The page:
Handheld UK & Ireland MD Dave Cawsey said: ‘You can install extended batteries, which will give you eight to 10 hours of battery life. Or, you can take an external battery charger with you and an extra two batteries to extend use in the field.’
Also on display was the Algiz XRW ultra rugged notebook, which comes with a 10.1-inch screen, a 2GHz Intel Atom processor and the same RAM capacity as the Algiz 7. Like its tablet stablemate it is IP65 and MIL-STD 810G rated and comes with GPS, Bluetooth, 802.11b/g/n WLAN, while an optional modem provides GSM/UMTS/EVDO data transmission.
Handheld was also displaying the Nautiz X3, X5 and X7 PDAs. The X3 is used by Anglian Water, especially for its 1D laser barcode scanner (a 2D imager is optional), which field staff use for reading sensors. The X5 features an integrated RFID reader, which is designed for ticket ID and validation on transport systems. The Dutch railways have 10,000 X5s in use, while Czech, Swedish and Canadian railways also use it. The powerful X7 (pictured left) includes GPS, a compass, altimeter, G-sensor/accelerometer, a three-megapixel camera and integrated 3G cellular capability, along with Bluetooth and WLAN. It is also IP67 rated.
Frequency – more than just protective cases
Frequency is best known as the master European distributor for Case-Mate, which manufactures protective cases for mobile phones. It provides different tiers of protection ranging from silicon rubber skins to fully ruggedised protective cases.
The company deals with 50% of the UK’s police forces but supplies a great deal more than cases. Its other products include mobile phone mains chargers, in-car chargers and Bluetooth accessories.
Its in-vehicle Bluetooth connector looks for devices to connect to and will turn itself off when the car door is closed, re-activating itself when wind pressure sensors alert it to a door being opened.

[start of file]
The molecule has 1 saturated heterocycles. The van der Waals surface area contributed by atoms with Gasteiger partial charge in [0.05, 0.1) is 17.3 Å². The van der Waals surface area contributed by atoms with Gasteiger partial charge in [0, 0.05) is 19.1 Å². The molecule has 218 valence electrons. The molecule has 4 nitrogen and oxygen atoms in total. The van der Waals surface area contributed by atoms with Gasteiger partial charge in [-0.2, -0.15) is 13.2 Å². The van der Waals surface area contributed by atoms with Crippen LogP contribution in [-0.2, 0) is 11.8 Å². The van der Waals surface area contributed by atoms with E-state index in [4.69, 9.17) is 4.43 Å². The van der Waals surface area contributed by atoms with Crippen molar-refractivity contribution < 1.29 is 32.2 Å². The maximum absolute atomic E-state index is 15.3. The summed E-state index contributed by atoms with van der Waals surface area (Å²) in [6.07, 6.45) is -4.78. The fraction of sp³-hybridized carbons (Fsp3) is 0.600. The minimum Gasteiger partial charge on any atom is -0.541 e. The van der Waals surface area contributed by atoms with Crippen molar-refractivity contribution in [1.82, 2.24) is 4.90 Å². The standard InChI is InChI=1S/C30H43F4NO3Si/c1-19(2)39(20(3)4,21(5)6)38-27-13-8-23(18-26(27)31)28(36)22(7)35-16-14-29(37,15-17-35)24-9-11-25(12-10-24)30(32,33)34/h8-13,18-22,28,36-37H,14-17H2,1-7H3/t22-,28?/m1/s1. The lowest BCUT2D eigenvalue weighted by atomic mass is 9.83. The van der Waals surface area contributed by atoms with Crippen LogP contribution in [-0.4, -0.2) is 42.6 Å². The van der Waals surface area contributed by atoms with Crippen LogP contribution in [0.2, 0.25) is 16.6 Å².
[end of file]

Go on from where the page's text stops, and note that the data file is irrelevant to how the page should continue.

Other specialised equipment includes the Cel-Fi RS2 3G signal booster box. This requires your phone to have one bar of signal, which it can then boost to five bars.
The wireless, plug-and-play 3G signal booster can be wall-mounted or free standing and continually seeks out the best available signal in an area up to 13,000 square feet.
Another useful device for police or others who have to be in the field longer than their mobile phone battery life is a mobile charger.
It plugs into the bottom of the phone via a Micro USB slot and will charge the battery from empty to full and then again to half full. If you have two chargers in the field, one of them can be taken away by someone else for recharging as you switch to the other one.
Frequency has just won a contract from a company servicing National Grid pylons. The current system requires five personnel to check each pylon before a repair team is sent in to do the actual work.
Tony Cossington, corporate projects manager, explained the Frequency solution. ‘We now issue one person with an iPad. He climbs the pylon via a fixed route, checking everything and rating its status from 1-6. If it is below 3, he photographs it, so the repair crew know what it is, and where and what needs doing to bring it up to scratch. It is estimated that there will be salary savings of £1.2m generated by not having to send a team of five.’